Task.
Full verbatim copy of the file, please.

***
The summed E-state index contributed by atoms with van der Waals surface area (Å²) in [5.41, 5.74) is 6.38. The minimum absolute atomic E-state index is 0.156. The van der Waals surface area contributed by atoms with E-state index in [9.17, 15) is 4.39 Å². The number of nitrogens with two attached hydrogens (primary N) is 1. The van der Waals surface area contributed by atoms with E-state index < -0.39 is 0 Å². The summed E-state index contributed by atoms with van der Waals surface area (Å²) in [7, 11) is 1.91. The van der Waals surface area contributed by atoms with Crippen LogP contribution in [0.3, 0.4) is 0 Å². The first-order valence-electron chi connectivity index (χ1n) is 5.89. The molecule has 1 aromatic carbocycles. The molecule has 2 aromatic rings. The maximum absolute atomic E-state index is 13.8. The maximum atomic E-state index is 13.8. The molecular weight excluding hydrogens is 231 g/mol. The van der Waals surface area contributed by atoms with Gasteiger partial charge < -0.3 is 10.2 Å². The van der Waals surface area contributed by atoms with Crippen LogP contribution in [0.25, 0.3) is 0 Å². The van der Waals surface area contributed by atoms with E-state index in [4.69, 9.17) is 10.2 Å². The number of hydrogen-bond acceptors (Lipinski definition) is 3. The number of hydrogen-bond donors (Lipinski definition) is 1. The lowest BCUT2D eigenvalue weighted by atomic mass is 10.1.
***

The summed E-state index contributed by atoms with van der Waals surface area (Å²) in [5.41, 5.74) is 6.38. The minimum absolute atomic E-state index is 0.156. The van der Waals surface area contributed by atoms with E-state index in [9.17, 15) is 4.39 Å². The number of nitrogens with two attached hydrogens (primary N) is 1. The van der Waals surface area contributed by atoms with E-state index < -0.39 is 0 Å². The summed E-state index contributed by atoms with van der Waals surface area (Å²) in [7, 11) is 1.91. The van der Waals surface area contributed by atoms with Crippen LogP contribution in [0.3, 0.4) is 0 Å². The first-order valence-electron chi connectivity index (χ1n) is 5.89. The molecule has 1 aromatic carbocycles. The molecule has 2 aromatic rings. The maximum absolute atomic E-state index is 13.8. The maximum atomic E-state index is 13.8. The molecular weight excluding hydrogens is 231 g/mol. The van der Waals surface area contributed by atoms with Gasteiger partial charge < -0.3 is 10.2 Å². The van der Waals surface area contributed by atoms with Crippen LogP contribution in [0.25, 0.3) is 0 Å². The van der Waals surface area contributed by atoms with E-state index in [4.69, 9.17) is 10.2 Å². The number of hydrogen-bond acceptors (Lipinski definition) is 3. The number of hydrogen-bond donors (Lipinski definition) is 1. The lowest BCUT2D eigenvalue weighted by atomic mass is 10.1.